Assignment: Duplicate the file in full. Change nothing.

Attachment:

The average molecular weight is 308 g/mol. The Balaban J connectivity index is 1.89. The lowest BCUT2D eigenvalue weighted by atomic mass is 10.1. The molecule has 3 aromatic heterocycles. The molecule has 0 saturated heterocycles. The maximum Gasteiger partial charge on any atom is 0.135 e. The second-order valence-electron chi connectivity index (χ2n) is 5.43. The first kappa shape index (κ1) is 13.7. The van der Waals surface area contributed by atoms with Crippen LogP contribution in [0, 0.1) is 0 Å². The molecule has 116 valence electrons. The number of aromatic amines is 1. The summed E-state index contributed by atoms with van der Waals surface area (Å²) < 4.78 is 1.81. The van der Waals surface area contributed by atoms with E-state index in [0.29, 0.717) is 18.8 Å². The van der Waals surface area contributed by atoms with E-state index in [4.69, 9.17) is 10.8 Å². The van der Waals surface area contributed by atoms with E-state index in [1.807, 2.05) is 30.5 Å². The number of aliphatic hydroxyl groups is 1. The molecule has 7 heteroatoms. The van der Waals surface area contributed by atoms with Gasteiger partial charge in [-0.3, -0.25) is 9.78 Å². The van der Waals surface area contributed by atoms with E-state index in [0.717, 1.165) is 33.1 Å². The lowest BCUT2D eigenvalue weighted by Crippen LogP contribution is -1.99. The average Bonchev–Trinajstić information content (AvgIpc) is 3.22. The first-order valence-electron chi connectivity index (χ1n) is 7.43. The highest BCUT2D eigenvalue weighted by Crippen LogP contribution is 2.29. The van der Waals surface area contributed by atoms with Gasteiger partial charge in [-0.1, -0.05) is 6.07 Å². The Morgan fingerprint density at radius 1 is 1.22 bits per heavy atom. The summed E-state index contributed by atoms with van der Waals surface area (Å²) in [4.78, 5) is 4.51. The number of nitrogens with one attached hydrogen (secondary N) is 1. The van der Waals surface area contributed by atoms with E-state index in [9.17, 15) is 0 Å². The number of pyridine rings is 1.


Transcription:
The average molecular weight is 308 g/mol. The Balaban J connectivity index is 1.89. The lowest BCUT2D eigenvalue weighted by atomic mass is 10.1. The molecule has 3 aromatic heterocycles. The molecule has 0 saturated heterocycles. The maximum Gasteiger partial charge on any atom is 0.135 e. The second-order valence-electron chi connectivity index (χ2n) is 5.43. The first kappa shape index (κ1) is 13.7. The van der Waals surface area contributed by atoms with Crippen LogP contribution in [0, 0.1) is 0 Å². The molecule has 116 valence electrons. The number of aromatic amines is 1. The summed E-state index contributed by atoms with van der Waals surface area (Å²) < 4.78 is 1.81. The van der Waals surface area contributed by atoms with E-state index in [0.29, 0.717) is 18.8 Å². The van der Waals surface area contributed by atoms with E-state index in [4.69, 9.17) is 10.8 Å². The van der Waals surface area contributed by atoms with E-state index in [1.807, 2.05) is 30.5 Å². The number of aliphatic hydroxyl groups is 1. The molecule has 7 heteroatoms. The van der Waals surface area contributed by atoms with Gasteiger partial charge in [-0.3, -0.25) is 9.78 Å². The van der Waals surface area contributed by atoms with E-state index in [0.717, 1.165) is 33.1 Å². The lowest BCUT2D eigenvalue weighted by Crippen LogP contribution is -1.99. The average Bonchev–Trinajstić information content (AvgIpc) is 3.22. The first-order valence-electron chi connectivity index (χ1n) is 7.43. The highest BCUT2D eigenvalue weighted by Crippen LogP contribution is 2.29. The van der Waals surface area contributed by atoms with Gasteiger partial charge in [-0.1, -0.05) is 6.07 Å². The Morgan fingerprint density at radius 1 is 1.22 bits per heavy atom. The summed E-state index contributed by atoms with van der Waals surface area (Å²) in [4.78, 5) is 4.51. The number of nitrogens with one attached hydrogen (secondary N) is 1. The van der Waals surface area contributed by atoms with E-state index in [9.17, 15) is 0 Å². The number of pyridine rings is 1.